Does Time To Pelvic Fixation Influence Outcomes In Trauma Patients?

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American Surgeon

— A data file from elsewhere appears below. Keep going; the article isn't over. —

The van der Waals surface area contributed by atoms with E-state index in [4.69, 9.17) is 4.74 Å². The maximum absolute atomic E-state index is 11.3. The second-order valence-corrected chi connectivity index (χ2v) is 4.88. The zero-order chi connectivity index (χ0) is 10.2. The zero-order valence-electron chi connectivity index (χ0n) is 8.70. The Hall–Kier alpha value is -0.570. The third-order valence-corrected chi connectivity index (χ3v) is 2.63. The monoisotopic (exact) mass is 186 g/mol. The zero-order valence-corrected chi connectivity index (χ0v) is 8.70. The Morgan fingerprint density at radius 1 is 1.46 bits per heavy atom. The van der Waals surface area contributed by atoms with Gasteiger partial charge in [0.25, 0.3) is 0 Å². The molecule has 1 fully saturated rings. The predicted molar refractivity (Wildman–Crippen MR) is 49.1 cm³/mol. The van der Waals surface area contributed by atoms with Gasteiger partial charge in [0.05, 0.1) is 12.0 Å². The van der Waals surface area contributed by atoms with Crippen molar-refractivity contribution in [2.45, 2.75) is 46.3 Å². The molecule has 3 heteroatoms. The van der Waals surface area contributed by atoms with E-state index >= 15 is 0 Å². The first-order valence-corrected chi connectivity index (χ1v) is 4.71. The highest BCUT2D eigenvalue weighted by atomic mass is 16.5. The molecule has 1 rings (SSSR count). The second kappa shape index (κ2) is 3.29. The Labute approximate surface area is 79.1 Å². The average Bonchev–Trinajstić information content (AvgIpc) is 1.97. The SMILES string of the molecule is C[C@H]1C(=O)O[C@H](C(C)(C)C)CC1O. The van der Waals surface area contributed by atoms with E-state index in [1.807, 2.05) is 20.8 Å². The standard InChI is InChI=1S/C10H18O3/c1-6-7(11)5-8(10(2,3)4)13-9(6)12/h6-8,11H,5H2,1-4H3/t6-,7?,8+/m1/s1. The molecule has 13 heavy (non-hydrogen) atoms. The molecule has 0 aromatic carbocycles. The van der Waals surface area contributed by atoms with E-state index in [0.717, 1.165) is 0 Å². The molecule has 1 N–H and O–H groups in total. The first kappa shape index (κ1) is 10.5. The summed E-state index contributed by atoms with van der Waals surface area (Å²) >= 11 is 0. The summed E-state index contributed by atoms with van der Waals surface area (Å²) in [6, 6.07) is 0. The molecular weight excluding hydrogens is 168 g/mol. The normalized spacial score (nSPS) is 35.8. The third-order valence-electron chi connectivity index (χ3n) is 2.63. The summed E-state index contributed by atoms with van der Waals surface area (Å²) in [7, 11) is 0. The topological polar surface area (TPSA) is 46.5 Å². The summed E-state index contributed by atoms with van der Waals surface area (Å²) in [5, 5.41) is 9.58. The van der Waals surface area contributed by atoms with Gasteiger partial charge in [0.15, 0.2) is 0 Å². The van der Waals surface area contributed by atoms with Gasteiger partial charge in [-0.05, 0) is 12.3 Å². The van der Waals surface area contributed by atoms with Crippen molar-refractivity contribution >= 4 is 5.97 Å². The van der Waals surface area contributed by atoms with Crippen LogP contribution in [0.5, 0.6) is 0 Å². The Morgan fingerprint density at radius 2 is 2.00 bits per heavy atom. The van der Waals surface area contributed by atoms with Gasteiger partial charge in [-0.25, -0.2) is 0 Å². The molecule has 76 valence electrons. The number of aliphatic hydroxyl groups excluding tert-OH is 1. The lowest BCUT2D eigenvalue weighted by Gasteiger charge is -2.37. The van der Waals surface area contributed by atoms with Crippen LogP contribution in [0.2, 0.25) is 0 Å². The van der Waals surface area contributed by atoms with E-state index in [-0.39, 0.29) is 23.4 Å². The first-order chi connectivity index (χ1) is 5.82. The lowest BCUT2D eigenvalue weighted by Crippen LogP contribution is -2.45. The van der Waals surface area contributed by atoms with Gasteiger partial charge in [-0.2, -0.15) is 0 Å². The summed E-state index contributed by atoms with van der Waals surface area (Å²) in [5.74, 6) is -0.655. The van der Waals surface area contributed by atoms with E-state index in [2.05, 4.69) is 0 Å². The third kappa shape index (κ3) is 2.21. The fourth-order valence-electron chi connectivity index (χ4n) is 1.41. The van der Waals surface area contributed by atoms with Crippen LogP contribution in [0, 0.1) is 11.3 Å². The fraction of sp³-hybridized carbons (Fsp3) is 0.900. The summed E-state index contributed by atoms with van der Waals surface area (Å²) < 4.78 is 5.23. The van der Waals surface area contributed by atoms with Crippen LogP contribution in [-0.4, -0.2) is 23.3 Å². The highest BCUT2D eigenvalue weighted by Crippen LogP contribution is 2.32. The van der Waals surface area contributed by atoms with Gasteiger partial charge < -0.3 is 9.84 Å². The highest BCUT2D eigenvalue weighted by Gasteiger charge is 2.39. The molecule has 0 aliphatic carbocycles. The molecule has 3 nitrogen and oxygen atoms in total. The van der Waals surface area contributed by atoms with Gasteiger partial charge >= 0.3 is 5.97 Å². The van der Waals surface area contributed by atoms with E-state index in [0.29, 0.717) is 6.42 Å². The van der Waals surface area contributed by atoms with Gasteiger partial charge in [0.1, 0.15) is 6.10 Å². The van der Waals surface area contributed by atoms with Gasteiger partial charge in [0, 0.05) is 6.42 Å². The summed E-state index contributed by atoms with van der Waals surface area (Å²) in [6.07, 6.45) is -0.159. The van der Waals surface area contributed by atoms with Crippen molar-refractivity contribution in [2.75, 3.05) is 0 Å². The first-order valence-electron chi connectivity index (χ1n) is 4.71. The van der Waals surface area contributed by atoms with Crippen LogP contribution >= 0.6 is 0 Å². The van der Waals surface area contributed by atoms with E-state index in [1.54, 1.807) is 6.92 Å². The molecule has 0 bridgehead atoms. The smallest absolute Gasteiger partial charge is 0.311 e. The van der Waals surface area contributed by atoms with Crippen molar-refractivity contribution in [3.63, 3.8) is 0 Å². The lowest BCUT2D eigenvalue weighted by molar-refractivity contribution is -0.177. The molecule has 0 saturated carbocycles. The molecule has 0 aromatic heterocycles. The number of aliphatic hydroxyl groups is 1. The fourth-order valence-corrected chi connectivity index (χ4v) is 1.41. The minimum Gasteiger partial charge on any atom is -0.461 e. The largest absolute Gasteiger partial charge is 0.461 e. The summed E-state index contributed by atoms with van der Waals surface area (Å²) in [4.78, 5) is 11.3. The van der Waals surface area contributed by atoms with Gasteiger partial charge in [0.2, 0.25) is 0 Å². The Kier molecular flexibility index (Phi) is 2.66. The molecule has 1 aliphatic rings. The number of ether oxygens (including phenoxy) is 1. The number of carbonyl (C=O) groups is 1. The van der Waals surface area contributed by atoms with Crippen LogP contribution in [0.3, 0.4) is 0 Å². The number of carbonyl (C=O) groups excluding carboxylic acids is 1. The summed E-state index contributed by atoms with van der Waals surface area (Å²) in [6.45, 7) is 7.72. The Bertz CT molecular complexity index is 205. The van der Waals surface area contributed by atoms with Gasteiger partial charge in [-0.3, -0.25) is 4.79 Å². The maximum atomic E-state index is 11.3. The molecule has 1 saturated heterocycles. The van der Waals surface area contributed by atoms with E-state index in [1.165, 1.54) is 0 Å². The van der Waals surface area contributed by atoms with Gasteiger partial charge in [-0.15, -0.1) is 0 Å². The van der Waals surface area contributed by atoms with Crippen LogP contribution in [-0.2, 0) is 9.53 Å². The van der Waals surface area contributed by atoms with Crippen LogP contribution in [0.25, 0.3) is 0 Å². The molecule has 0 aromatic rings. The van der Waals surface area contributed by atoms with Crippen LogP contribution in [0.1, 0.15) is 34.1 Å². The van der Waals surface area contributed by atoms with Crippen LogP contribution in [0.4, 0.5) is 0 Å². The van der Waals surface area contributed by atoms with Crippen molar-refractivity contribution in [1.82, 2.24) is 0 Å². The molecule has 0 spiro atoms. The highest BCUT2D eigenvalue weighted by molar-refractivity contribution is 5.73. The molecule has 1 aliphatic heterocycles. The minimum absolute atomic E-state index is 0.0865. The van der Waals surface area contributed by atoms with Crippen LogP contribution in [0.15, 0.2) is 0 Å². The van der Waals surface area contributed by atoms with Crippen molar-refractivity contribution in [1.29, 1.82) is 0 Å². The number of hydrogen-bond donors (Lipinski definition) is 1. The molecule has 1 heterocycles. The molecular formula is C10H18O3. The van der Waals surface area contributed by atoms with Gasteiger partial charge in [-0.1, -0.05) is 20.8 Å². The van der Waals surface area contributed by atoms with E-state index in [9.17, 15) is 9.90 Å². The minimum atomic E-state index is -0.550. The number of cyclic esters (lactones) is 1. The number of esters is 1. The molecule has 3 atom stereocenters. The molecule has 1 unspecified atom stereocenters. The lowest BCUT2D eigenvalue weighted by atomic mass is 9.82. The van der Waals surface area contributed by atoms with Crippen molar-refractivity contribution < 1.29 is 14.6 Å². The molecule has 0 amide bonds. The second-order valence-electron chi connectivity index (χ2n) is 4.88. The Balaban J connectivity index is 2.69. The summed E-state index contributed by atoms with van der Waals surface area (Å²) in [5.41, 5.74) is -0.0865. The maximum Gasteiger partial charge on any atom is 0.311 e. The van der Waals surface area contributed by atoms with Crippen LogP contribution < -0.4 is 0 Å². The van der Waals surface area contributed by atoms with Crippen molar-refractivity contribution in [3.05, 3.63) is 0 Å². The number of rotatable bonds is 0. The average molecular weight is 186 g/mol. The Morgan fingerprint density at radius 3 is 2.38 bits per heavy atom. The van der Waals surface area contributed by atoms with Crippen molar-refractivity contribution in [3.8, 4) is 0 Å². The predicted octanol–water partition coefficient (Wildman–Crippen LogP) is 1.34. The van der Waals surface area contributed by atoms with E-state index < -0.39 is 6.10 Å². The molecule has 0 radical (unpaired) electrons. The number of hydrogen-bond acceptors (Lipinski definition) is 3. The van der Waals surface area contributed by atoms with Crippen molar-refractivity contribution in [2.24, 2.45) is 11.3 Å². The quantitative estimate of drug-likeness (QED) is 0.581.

Background: Pelvic fractures cause significant morbidity in the trauma population. Many factors influence time to fracture fixation. No previous study has determined the optimal time window for pelvic fixation. Methods: A retrospective review of trauma patients with pelvic fractures from 2016 to 2020 was performed. Patients were stratified into EARLY and LATE groups, by time to fixation within 3 days or greater than 3 days whether from admission or from completion of a life-saving procedure. Unpaired Student’s t-test and Fisher’s exact test were performed with multiple linear regression for variables with P <.2 on univariate analysis. Results: 287 patients were identified with a median fixation time of 3 days. There was no significant difference in demographics, incidence of preceding life-saving procedure, angioembolization, or mechanism of injury in the 2 groups (P >.05). Length of stay in the EARLY group was significantly reduced at 11.9 +/−.7 days compared to 18.0 +/−1.2 days in the LATE group (P <.001). There was no significant difference in rates of ventilator-associated pneumonia, deep vein thrombosis, pulmonary embolism (PE), acute kidney injury (AKI), pressure ulcer, or acute respiratory distress syndrome (ARDS) (P >.05). There were significantly more SSIs (surgical site infections) in the LATE group. After multiple linear regression adjusting for covariates of age and ISS, the difference in hospital LOS was 5.5 days (95% CI −8.0 to −3.1, P <.001). Discussion: Fixation of traumatic pelvic fractures within 3 days reduced LOS. Prospective multi-center studies will help identify additional factors to decrease time to surgery and improve patient outcomes.

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